A Brief History of Democracy

Friday, November 5, 2010

Quebec's Smaller Parties Unite to Oppose the Despot

An improbable coalition came together in Quebec's National Assembly to oppose the adoption of the legislature introduced by the Quebec Liberals that would suspend the powers of the Director General of Elections. Members of the right of center Democratic Action Party of Quebec joined with the single deputy from the left wing Solidarity Quebec and two independents to denounce the actions of the Charest government and to demand that a proportional voting system be adopted as had been promised by the Liberals.

As could be expected, the Minister responsible for the file played to the plight of the voters in the outlying regions and accused the coalition of committing treason towards these regions. Extremely harsh words but we need to remember that there is a by-election at the end of the month in one of the ridings that is set to disappear from the electoral map proposed by the Director General of Elections.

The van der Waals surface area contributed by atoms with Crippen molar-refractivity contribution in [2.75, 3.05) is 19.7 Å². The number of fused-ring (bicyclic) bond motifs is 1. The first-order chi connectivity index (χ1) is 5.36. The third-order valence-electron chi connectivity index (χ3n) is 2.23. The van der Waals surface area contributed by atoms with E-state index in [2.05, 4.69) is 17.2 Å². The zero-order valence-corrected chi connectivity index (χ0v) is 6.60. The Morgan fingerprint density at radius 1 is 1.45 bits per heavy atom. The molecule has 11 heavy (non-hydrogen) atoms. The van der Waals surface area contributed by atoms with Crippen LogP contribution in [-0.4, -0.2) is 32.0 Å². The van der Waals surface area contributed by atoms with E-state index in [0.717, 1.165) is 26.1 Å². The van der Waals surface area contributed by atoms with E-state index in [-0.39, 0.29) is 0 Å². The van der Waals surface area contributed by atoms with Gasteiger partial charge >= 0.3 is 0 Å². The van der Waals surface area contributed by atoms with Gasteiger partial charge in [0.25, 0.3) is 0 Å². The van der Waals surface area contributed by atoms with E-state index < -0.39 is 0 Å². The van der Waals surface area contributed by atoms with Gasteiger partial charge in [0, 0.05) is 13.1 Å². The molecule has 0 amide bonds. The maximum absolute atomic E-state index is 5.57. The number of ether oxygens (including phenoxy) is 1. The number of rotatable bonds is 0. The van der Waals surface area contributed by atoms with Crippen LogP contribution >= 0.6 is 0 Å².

What will be interesting to see is how the opposition party, the Parti Quebecois, will react. They have a good chance to win the seat that is now being contested. However, it was Rene Levesque, the spiritual founder of the party, that brought forward the legislation to create the institution of the Director General of Elections in order to put to an end the practice of political parties gerrymandering the electoral map. To support the Liberals motion would be, in effect, a rebuke of the Levesque heritage.

It remains to be seen if the legislation will be adopted, and if so will it be simply a majority vote with support from only the Liberals. In this case, considering that the Liberals owe their majority government to the systemic discrimination inherent to the first-past-the-post voting method. -- in reality, they have the support of less than one of four eligible voters -- the suspension of the Director General of Election's powers is a jest fitting a banana republic.

In any case, this is a very interesting political context that has developed as we head to the Quebec Appeal Court to ask that the present voting system be declared null and void.

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